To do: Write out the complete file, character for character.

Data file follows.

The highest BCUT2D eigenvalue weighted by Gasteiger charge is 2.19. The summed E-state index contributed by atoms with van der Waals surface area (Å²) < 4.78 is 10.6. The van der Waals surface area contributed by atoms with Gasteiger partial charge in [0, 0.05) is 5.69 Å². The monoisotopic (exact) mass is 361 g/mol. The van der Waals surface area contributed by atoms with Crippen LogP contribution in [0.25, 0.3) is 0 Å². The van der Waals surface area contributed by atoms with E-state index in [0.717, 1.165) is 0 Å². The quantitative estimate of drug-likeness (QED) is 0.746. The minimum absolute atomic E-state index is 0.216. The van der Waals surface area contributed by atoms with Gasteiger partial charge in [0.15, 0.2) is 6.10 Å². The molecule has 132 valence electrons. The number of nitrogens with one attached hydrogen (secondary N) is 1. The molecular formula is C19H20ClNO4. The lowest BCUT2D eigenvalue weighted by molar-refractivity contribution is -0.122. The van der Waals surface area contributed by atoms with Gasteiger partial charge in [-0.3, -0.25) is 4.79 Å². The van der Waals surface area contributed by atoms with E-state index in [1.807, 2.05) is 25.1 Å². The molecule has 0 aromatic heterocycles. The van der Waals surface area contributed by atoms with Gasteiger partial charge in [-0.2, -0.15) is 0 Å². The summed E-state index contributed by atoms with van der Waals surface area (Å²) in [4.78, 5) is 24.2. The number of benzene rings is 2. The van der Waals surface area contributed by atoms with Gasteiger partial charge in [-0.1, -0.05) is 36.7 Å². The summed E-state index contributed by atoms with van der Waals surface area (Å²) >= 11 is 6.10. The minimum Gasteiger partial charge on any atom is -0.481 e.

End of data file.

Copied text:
The highest BCUT2D eigenvalue weighted by Gasteiger charge is 2.19. The summed E-state index contributed by atoms with van der Waals surface area (Å²) < 4.78 is 10.6. The van der Waals surface area contributed by atoms with Gasteiger partial charge in [0, 0.05) is 5.69 Å². The monoisotopic (exact) mass is 361 g/mol. The van der Waals surface area contributed by atoms with Crippen LogP contribution in [0.25, 0.3) is 0 Å². The van der Waals surface area contributed by atoms with E-state index in [0.717, 1.165) is 0 Å². The quantitative estimate of drug-likeness (QED) is 0.746. The minimum absolute atomic E-state index is 0.216. The van der Waals surface area contributed by atoms with Gasteiger partial charge in [0.15, 0.2) is 6.10 Å². The molecule has 132 valence electrons. The number of nitrogens with one attached hydrogen (secondary N) is 1. The molecular formula is C19H20ClNO4. The lowest BCUT2D eigenvalue weighted by molar-refractivity contribution is -0.122. The van der Waals surface area contributed by atoms with Gasteiger partial charge in [-0.3, -0.25) is 4.79 Å². The van der Waals surface area contributed by atoms with E-state index in [1.807, 2.05) is 25.1 Å². The molecule has 0 aromatic heterocycles. The van der Waals surface area contributed by atoms with Gasteiger partial charge in [-0.2, -0.15) is 0 Å². The summed E-state index contributed by atoms with van der Waals surface area (Å²) in [4.78, 5) is 24.2. The number of benzene rings is 2. The van der Waals surface area contributed by atoms with Gasteiger partial charge in [-0.1, -0.05) is 36.7 Å². The summed E-state index contributed by atoms with van der Waals surface area (Å²) >= 11 is 6.10. The minimum Gasteiger partial charge on any atom is -0.481 e.